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Alignments to Content Standards: 7.RP.A.2

Coffee costs \$18.96 for 3 pounds. 1. What is the cost for one pound of coffee? 2. At this store, the price for a pound of coffee is the same no matter how many pounds you buy. Let$x$be the number of pounds of coffee and$y$be the total cost of$x$pounds. Draw a graph of the relationship between the number of pounds of coffee and the total cost. 3. Where can you see the cost per pound of coffee in the graph? What is it? ## IM Commentary The purpose of this task is for students to find a unit rate in a context where two quantities are in a proportional relationship and to draw the graph of that proportional relationship. This is a task where it would be appropriate for students to use technology such as a graphing calculator or GeoGebra, making it a good candidate for students to engage in MP5, Use appropriate tools strategically. A variant of this problem is appropriate for 8th grade; see 8.EE.5 Coffee by the Pound. ## Solution 1. You can find the cost for one pound of coffee by dividing the total cost by 3. Coffee costs \$6.32 per pound.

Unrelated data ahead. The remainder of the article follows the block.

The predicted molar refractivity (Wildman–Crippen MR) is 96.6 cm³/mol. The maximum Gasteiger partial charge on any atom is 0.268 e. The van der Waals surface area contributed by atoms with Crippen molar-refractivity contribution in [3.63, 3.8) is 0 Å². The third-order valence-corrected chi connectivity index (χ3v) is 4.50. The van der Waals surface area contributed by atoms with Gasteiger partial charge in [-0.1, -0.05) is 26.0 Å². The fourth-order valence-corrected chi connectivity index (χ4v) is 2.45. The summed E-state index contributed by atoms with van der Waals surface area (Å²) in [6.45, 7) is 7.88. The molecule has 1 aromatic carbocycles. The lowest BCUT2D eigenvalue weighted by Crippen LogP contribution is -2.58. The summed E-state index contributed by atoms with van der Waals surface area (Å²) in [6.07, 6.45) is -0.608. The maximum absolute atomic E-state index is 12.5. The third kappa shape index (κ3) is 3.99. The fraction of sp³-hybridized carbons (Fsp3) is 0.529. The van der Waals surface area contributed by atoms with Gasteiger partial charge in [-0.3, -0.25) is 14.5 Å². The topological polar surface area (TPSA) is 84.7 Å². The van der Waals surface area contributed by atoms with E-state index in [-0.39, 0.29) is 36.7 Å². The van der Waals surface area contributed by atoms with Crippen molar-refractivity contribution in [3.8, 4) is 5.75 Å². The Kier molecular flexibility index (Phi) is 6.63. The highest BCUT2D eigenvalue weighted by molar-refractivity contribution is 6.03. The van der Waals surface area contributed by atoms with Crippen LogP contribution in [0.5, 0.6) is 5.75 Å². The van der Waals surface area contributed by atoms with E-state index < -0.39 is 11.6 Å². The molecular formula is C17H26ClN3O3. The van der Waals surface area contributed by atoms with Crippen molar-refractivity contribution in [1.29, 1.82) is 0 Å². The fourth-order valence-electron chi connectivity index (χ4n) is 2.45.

2. We may graph the proportional relationship between the total cost and the number of pounds by plotting the line through the origin and (3, 18.96).
3. The cost of one pound, \$6.32, may be seen on the graph in two ways: • As the point (1, 6.32) • As the slope of the line: \$6.32 per pound.

Note: Students aren't explicitly required to see the connection between the unit rate and the slope until 8th grade (see 8.EE.5) but they may still see it in 7th grade.

#### Heather_Brown says:

over 4 years

This stem seems to be missing a word. Right now there is nothing stating that this relationship is proportional. It is very possible (and in most stores, likely) that a related bag of 2 pounds of coffee is \$15. The ratios and proportions progressions document states: "without further information "2 pounds for a dollar" is ambiguous." Unless we say every 3 pounds of coffee costs \$18.96. (Even then, you could potentially argue that it must be purchased in 3 pound units, but I think this would be close enough that I would argue less :)

#### Kristin says:

over 4 years

Thanks Heather. We had debated whether explicitly naming it as a proportional relationship would be sufficient to make it unambiguous and decided that it was. However, since you didn't think so, I reworded it. How is it now?

#### Heather_Brown says:

over 4 years

This is fine. But did the original say that it was a "proportional relationship"? If it did, then I must have missed it and it wouldn't have needed anything additional... hmmm... maybe I didn't read it very well.

#### Kristin says:

over 4 years

It was awkward--this is better I think. Thanks!

over 4 years

removed